The recent guidelines have two concepts in common: (1) the risk of bleeding following ESD is high or ultrahigh and (2) antithrombotic agents should be discontinued based on the risk of thromboembolic events. However, there are issues with differences in the guidelines around the management of antithrombotic agents. These issues are: (1) the continuation of low-dose aspirin in patients at a high risk of thromboembolic events (such as those with dual antiplatelet therapy), (2) differences in the risk of bleeding or thromboembolic events between patients in Eastern and Western countries, and (3) the recommendation of heparin-bridge therapy during ESD in patients at a high risk of thromboembolic events. These issues will be discussed in the subsequent sections.
Although the APAGE/APSDE guidelines do not recommend the continuation of low-dose aspirin therapy during ultrahigh-risk procedures such as ESD, most guidelines suggest that low-dose aspirin therapy can be continued even during ESD. Such a recommendation is based on the results of several studies that showed that low-dose aspirin did not increase the post-ESD bleeding rate.27–29 A meta-analysis found that aspirin did not significantly increase post-ESD bleeding (odds ratio [95% confidence interval]: 1.81 [0.85–3.83]).30 Considering that thromboembolic events usually result in more serious sequelae than post-ESD bleeding, the continuation of low-dose aspirin therapy during ESD is reasonable for patients at a high thromboembolic risk.
Given that a meta-analysis showed that low-dose aspirin had a tendency of increasing post-ESD bleeding in patients, the continued use of low-dose aspirin may be of concern in patients at a higher risk of bleeding, such as those undergoing dual antiplatelet therapy. In a study by Cho et al,31 which was included in the abovementioned meta-analysis, the post-ESD bleeding rate was 3.4% in aspirin non-users, 3.6% in aspirin users who discontinued the use of aspirin, and 21.1% in aspirin users who continued using aspirin. The authors concluded that aspirin should be discontinued in patients at a low risk for thromboembolic diseases to minimize bleeding complications.31 However, the findings of the aforementioned study should be interpreted with caution because 36.8% of patients in the group that continued using aspirin compared to only 5.4% of patients in the group that discontinued the use of aspirin underwent dual antiplatelet therapy. Although the administration of antiplatelet agents other than aspirin was discontinued at least seven days before ESD and was resumed seven days after the ESD, the high post-ESD bleeding rate in the group that continued using aspirin might be due to other antiplatelet agents. In a study by Sanomura et al,27 similar numbers of patients who were taking either antiplatelet agents or anticoagulants were included in the low-dose aspirin continuation and discontinuation groups (32% in each group). In the aforementioned study, the post-ESD bleeding rate did not differ between the groups (continuation 3.6% vs discontinuation 4.8%,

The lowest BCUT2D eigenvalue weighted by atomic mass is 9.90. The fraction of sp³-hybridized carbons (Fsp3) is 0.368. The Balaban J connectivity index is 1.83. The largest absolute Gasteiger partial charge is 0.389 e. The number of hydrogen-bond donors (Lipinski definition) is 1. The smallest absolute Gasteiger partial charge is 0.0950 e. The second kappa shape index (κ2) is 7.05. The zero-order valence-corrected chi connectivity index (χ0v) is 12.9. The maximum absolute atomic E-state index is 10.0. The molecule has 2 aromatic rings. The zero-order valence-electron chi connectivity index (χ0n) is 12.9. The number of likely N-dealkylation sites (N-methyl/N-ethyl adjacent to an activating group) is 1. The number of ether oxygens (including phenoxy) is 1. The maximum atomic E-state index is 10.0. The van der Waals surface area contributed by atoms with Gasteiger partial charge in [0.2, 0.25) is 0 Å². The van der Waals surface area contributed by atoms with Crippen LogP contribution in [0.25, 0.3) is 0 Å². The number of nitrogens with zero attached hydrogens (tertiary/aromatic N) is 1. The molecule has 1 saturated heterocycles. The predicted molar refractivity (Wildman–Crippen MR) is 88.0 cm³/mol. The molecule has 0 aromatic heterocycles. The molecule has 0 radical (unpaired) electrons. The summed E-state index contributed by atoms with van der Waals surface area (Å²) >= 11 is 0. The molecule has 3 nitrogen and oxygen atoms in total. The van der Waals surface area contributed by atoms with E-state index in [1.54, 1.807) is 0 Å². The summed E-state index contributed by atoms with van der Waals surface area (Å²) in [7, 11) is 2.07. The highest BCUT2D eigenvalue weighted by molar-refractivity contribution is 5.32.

Harada et al,32 in a recent study, evaluated the impact of low-dose aspirin continuation during ESD according to the dual antiplatelet therapy. In their study, the continuation of low-dose aspirin did not increase post-ESD bleeding (continuation 10.7% vs discontinuation 10.3%,
Concerns that the continuation of aspirin may increase the risk of post-ESD bleeding have been noted in the APAGE/APSDE guidelines. The guidelines recommends the interruption of all antithrombotic agents during ultrahigh-risk procedures provided that the perceived benefits of the procedure outweigh the patient’s thromboembolic risk.23 As mentioned earlier, ultrahigh-risk procedures were defined in the APAGE/APSDE guidelines for several reasons, including the difference in clinical practices between Eastern and Western endoscopists during the management of antithrombotic agents. Lee et al25 conducted a study on this issue, which involved 105 Eastern and 106 Western endoscopists. In the study, Eastern endoscopists usually discontinued aspirin more than seven days before polypectomy (76.3%), while 39.6% of Western endoscopists did not stop the use of aspirin before polypectomy. Additionally, Eastern endoscopists resumed aspirin administration one to three days after polypectomy (44.8%), while Western endoscopists resumed aspirin administration on the day of polypectomy (35.9%). Interestingly, more Eastern than Western endoscopists (22.4% vs 8.1%,